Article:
Friday, December 29, 2006
61 years to pay off World War II loans!
Thursday December 28, 06:35 PM
LONDON (Reuters) - The government said it will on Friday pay back the final instalments of loans taken out at the end of World War Two to finance vital reconstruction.
The payments of $83.25 million (42.4 million pounds) to the United States and $22.7 million to Canada will close the final chapter of the war and mean that in total the country has paid close to twice what it borrowed in 1945 and 1946.
"This week we finally honour in full our commitments to the U.S. and Canada for the support they gave us 60 years ago," Treasury minister Ed Balls said on Thursday.
"It was vital support which helped Britain defeat Nazi Germany and secure peace and prosperity in the post-war period. We honour our commitments to them now as they honoured their commitments to us all those years ago," he added.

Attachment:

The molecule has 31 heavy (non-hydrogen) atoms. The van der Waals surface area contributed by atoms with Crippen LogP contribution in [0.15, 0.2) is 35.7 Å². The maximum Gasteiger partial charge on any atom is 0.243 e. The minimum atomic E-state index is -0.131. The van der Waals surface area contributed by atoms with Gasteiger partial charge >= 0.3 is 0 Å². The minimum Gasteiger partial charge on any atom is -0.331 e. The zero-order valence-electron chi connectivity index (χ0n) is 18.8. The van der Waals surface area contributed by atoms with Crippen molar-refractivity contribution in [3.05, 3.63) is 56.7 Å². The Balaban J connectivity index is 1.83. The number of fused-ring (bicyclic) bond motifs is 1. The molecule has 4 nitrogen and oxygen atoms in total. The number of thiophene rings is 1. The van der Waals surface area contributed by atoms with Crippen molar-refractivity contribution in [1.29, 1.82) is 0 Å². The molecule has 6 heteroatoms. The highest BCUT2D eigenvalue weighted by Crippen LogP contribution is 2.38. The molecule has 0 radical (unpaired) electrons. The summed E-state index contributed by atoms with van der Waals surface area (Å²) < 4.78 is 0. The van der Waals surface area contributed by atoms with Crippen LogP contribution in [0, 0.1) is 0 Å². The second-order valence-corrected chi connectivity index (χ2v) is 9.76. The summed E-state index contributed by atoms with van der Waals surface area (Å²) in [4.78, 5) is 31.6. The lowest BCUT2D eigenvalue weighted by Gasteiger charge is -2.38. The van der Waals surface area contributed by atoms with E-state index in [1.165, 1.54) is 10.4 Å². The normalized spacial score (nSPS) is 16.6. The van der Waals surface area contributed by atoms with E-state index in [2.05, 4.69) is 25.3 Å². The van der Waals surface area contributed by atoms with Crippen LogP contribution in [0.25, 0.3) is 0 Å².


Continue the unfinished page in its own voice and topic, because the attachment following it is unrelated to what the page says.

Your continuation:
Britain borrowed a total of $4.3 billion from the United States in 1945, followed in 1946 by a loan of $1.2 billion from Canada -- both at an interest rate of just two percent.
During World War Two, the United States effectively gave Britain billions of dollars worth of goods under the lend-lease programme.
But that abruptly ended in September 1945 despite the fact Britain was on its knees economically after six years of warfare.
Despite the heavily discounted rate of interest on the loans, in the intervening years Britain has failed to make any payments on six occasions because of balance of payments problems -- in 1956, 1957, 1964, 1965, 1968 and 1976.
To date the country has paid a total of $7.5 billion to the United States and $2 billion to Canada.
The Treasury noted that there were still World War One debts owed to and by Britain, but that no action had been taken on either count since U.S. President Herbert Hoover declared a moratorium in 1931 during the Great Depression.